In Stars and Time is repetitive. You will repeat the same dungeon over and over for the game’s entire runtime. You will fight the same enemies over and over. The same bosses. Siffrin’s family will repeat the same dialogue again and again. You will find the same items scattered throughout the dungeon. You will walk between the same rooms in the same layout looking for the same keys to progress. There are plenty of quality-of-life features to reduce frustration; you can loop to specific areas in the dungeon after dying, you can skip seen dialogue, and Siffrin retains levels between every loop while his family retain their levels at checkpoints within the dungeon. But, no matter what, you will repeat the same events over and over. You will be sent back and forth, and at several points you will progress to a certain point in the dungeon only to realize you had to do something in a now blocked-off area, forcing another reset. The ludonarrative is excellent and encourages the player to experience Siffrin’s frustrations alongside him.

This is why Siffrin’s character arc is so compelling. The whole game, he does his best to protect, long past the point the player has. Every so often he’ll make a major breakthrough, and his enthusiasm is extreme. This is it! He’s figured it out! That enthusiasm soon fades as his plans inevitably lead to more and more dead ends. Even Siffrin has his breaking point, and his growing disillusionment with the repetition, the monotony, makes him a fascinating tragic protagonist. I won’t say much because of spoilers, but the toll the time loop takes on his mental health, compounded with his poor self-esteem and inability to show vulnerability, make Siffrin an amazing and relatable protagonist.

I could praise everything about this game if I wanted to, but I chose to focus on Siffrin because his characterization is central to what makes In Stars and Time so engaging. I love its characters, its world-building, its music, its everything. Please, if what I’ve written above is at all interesting and you can stomach the repetition, you owe it to yourself to play In Stars and Time.

I’m a big proponent of the idea that “limitations breed creativity.” That’s part of the reason I love indie games so much! Gorgeous photorealistic graphics and hundreds of hours of gameplay are all well and good, but with a low budget comes a willingness to experiment, to be rough around the edges in a way that connects with its target audience with a specificity that something with a bigger budget could never manage. That ambition is what I see most in I Was a Teenage Exocolonist.

IWATE is, first and foremost, a coming-of-age story. Mechanically and thematically I’d liken this game to Citizen Sleeper, but unlike that game which takes place over a couple months, IWATE is set over the course of 10 years. Your protagonist, Sol, is only 10 years old when their spaceship, the Stratos, arrives on the alien planet Vertumna. In this new and dangerous world, Sol navigates their teen years alongside the foundation of their colony.

The breadth of IWATE’s themes is astounding. The inter- and intrapersonal journeys had while growing up juxtapose the material conditions of the colony and their settlement in new territory, with environmentalism and colonization being the primary ethical issues explored. As a teenager, when can we trust authority? As a civilian, when can we trust those in charge? What do we do when those stupid, no-good, bossy adults are the ones waging war? What about when community leaders neglect the needs of the next generation they’re meant to foster? Being a teenager is hard, but try going through puberty and adolescence in the uncharted alien wilderness. Through these topics and more, IWATE masterfully weaves together sci-fi and coming-of-age into something greater than the sum of its parts.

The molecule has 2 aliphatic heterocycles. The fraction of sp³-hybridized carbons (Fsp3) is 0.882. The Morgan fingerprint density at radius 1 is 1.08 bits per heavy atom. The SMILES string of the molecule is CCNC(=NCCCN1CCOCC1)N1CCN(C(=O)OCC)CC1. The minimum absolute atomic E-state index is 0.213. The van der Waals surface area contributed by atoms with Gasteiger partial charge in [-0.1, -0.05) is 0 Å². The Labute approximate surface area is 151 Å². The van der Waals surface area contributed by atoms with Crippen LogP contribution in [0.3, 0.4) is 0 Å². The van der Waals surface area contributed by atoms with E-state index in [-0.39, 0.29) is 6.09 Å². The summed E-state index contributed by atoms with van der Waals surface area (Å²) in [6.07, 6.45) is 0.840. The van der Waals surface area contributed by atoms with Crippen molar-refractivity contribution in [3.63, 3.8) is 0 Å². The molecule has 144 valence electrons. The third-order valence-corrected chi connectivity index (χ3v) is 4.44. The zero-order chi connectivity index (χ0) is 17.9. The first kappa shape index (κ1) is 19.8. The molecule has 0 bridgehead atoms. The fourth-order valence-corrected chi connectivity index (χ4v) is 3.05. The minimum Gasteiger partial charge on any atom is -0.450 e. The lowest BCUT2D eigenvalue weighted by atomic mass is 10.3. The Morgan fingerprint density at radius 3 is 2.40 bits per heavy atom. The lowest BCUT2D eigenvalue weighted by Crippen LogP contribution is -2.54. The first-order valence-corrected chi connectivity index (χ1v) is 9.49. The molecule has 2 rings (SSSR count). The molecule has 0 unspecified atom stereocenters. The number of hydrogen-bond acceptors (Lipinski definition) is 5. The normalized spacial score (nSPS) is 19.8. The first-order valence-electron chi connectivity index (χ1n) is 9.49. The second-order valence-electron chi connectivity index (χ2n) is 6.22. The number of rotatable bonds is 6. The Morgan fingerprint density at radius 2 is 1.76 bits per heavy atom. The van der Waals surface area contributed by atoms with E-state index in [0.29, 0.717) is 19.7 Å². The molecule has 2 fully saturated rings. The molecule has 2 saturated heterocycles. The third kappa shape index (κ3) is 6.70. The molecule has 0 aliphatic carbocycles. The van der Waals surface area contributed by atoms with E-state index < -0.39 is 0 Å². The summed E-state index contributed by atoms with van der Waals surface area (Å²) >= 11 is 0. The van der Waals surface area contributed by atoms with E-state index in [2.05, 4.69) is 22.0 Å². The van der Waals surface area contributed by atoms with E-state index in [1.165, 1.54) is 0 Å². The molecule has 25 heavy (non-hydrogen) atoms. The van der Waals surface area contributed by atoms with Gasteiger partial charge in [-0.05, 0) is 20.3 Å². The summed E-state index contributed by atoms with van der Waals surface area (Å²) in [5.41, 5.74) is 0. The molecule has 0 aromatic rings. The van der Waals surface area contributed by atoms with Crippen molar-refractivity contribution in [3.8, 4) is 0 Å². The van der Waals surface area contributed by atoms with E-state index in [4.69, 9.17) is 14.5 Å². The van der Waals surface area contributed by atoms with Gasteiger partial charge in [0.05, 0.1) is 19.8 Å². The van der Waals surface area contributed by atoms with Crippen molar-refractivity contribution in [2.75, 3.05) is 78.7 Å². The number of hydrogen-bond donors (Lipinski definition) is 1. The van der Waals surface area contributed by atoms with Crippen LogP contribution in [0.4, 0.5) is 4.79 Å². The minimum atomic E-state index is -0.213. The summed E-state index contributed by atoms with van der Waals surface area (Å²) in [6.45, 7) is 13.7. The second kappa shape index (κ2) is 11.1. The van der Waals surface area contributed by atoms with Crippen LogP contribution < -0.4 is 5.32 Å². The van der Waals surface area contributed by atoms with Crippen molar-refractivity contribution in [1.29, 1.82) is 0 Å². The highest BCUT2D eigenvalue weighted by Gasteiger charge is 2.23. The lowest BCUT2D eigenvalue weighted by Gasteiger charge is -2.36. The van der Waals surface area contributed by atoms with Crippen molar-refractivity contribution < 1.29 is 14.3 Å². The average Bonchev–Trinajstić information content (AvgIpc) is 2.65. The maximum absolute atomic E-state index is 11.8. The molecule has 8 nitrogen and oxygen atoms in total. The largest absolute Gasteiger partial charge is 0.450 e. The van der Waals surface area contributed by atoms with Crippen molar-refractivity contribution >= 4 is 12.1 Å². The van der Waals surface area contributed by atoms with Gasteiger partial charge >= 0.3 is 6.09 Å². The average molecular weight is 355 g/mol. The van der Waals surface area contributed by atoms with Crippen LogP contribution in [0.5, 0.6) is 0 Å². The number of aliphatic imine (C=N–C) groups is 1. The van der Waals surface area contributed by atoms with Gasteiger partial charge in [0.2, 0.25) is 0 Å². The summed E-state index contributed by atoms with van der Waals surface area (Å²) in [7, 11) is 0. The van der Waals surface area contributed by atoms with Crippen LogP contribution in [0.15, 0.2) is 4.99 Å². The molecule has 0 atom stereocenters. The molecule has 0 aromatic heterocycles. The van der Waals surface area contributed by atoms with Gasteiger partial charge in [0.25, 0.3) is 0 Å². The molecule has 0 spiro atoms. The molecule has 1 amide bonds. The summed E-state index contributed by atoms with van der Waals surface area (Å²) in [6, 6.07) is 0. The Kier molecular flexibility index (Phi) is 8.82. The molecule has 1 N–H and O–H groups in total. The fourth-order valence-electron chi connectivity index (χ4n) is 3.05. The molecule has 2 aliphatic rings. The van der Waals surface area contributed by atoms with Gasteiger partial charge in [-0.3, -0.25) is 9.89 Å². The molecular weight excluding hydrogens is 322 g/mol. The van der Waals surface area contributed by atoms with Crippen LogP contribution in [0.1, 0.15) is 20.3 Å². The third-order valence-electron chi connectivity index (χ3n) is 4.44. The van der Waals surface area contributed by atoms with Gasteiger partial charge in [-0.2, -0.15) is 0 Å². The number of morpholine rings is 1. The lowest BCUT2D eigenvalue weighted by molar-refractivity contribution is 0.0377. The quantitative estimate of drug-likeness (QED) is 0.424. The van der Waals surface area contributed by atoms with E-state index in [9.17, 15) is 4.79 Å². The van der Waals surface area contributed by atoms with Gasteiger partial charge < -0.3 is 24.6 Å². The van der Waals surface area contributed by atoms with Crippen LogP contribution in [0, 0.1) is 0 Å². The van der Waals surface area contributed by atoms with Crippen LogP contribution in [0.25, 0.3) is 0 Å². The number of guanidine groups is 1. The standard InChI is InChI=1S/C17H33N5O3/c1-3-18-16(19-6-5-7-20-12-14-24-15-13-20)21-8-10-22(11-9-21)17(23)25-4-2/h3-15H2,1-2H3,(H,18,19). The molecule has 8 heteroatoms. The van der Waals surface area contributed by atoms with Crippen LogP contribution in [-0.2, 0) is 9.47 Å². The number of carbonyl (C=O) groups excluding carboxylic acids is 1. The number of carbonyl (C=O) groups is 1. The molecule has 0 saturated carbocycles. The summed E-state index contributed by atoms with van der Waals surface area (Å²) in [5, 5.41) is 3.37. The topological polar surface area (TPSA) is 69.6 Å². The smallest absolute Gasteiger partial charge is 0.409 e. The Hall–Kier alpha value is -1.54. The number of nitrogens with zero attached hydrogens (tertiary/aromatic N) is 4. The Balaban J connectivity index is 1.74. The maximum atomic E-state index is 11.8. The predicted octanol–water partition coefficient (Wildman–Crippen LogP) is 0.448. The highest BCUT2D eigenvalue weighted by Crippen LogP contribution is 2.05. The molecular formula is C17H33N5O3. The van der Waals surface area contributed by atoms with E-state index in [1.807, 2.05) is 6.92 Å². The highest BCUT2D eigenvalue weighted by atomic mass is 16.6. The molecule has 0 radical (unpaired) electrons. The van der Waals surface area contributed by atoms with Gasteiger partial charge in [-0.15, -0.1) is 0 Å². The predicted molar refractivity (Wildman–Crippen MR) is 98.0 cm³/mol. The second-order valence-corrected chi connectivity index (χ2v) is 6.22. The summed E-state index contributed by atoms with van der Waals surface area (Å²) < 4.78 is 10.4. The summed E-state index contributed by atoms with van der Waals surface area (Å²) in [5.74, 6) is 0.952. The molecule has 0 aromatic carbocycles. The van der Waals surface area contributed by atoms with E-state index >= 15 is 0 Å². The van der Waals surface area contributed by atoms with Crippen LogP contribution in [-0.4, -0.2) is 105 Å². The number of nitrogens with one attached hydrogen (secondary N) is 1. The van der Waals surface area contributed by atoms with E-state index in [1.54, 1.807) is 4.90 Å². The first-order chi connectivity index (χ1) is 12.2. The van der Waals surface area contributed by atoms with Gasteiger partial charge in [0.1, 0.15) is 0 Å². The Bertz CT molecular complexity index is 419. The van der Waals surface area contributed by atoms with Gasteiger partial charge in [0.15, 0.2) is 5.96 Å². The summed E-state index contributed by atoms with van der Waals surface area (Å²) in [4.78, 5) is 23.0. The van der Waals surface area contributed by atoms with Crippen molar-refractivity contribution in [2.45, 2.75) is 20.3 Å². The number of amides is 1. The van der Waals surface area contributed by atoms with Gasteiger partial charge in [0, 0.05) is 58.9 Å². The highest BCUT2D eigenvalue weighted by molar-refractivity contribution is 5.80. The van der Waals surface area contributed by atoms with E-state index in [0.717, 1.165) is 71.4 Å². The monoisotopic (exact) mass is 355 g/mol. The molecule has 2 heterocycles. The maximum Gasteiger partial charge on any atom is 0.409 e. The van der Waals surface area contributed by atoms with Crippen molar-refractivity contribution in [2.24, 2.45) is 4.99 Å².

\\ (The following section has minor spoilers.)

During your first playthrough, you eventually learn that Sol is in a time loop. This is, in part, a diegetic justification for New Game+; it’s not like, say, Undertale, where the true story can only be unearthed through repeat playthroughs. If you’re satisfied, you can put down IWATE after your first playthrough. But you’d be missing out on a lot.

For Sol, this time loop is a blessing, not a curse. IWATE holds a great love and empathy for humanity and our potential. You can’t do everything in a single playthrough. There’s no “Golden” end, where you max out every stat, befriend everyone, and lead everyone to a perfect tomorrow. Instead, you’re encouraged to construct the lives Sol could lead, the different people they could grow up to be. Each life is equally as valid as the next. What role will you play for your community?

\\ (Spoilers end here.)

Of course, it’s only natural that IWATE falls into some pitfalls with its limitations. The more choices there are for a player to make, the more choices there are that need to be accounted for. I wish there were more ways for characters to die, I wish there were more unique endings instead of career endings, I wish romance didn’t fade into the background after you’ve gotten into a relationship. I wish the team had more resources to really flesh out everything I’ve mentioned and more. But if they had had those resources from the start, would I Was a Teenage Exocolonist exist? Limitation breeds creativity, after all.

I’ve played through IWATE twice, and I plan to play it many more times in the future. It’s ambitious and its breadth of scope is breathtaking. I haven’t discovered everything and I don’t think I ever will, but it’s that sense of infinite possibility that compels me to see what else I Was a Teenage Exocolonist has to offer.

The child you were will not return.